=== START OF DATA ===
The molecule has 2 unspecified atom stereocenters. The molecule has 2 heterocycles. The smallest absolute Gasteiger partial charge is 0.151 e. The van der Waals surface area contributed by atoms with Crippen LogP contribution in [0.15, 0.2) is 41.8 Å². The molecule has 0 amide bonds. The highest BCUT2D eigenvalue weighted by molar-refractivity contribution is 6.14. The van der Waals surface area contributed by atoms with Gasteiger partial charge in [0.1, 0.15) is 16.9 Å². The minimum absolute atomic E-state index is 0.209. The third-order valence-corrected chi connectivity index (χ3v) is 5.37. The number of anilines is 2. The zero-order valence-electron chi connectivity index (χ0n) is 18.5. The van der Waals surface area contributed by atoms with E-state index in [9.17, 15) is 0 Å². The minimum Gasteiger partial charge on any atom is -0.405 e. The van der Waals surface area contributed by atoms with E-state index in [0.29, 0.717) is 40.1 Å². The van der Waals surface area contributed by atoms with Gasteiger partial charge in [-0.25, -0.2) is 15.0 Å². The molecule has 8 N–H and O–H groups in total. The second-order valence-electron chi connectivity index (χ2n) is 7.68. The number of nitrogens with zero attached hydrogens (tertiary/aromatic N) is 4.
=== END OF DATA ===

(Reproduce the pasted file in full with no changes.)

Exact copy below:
The molecule has 2 unspecified atom stereocenters. The molecule has 2 heterocycles. The smallest absolute Gasteiger partial charge is 0.151 e. The van der Waals surface area contributed by atoms with Crippen LogP contribution in [0.15, 0.2) is 41.8 Å². The molecule has 0 amide bonds. The highest BCUT2D eigenvalue weighted by molar-refractivity contribution is 6.14. The van der Waals surface area contributed by atoms with Gasteiger partial charge in [0.1, 0.15) is 16.9 Å². The minimum absolute atomic E-state index is 0.209. The third-order valence-corrected chi connectivity index (χ3v) is 5.37. The number of anilines is 2. The zero-order valence-electron chi connectivity index (χ0n) is 18.5. The van der Waals surface area contributed by atoms with E-state index in [9.17, 15) is 0 Å². The minimum Gasteiger partial charge on any atom is -0.405 e. The van der Waals surface area contributed by atoms with E-state index in [0.29, 0.717) is 40.1 Å². The van der Waals surface area contributed by atoms with Gasteiger partial charge in [-0.25, -0.2) is 15.0 Å². The molecule has 8 N–H and O–H groups in total. The second-order valence-electron chi connectivity index (χ2n) is 7.68. The number of nitrogens with zero attached hydrogens (tertiary/aromatic N) is 4.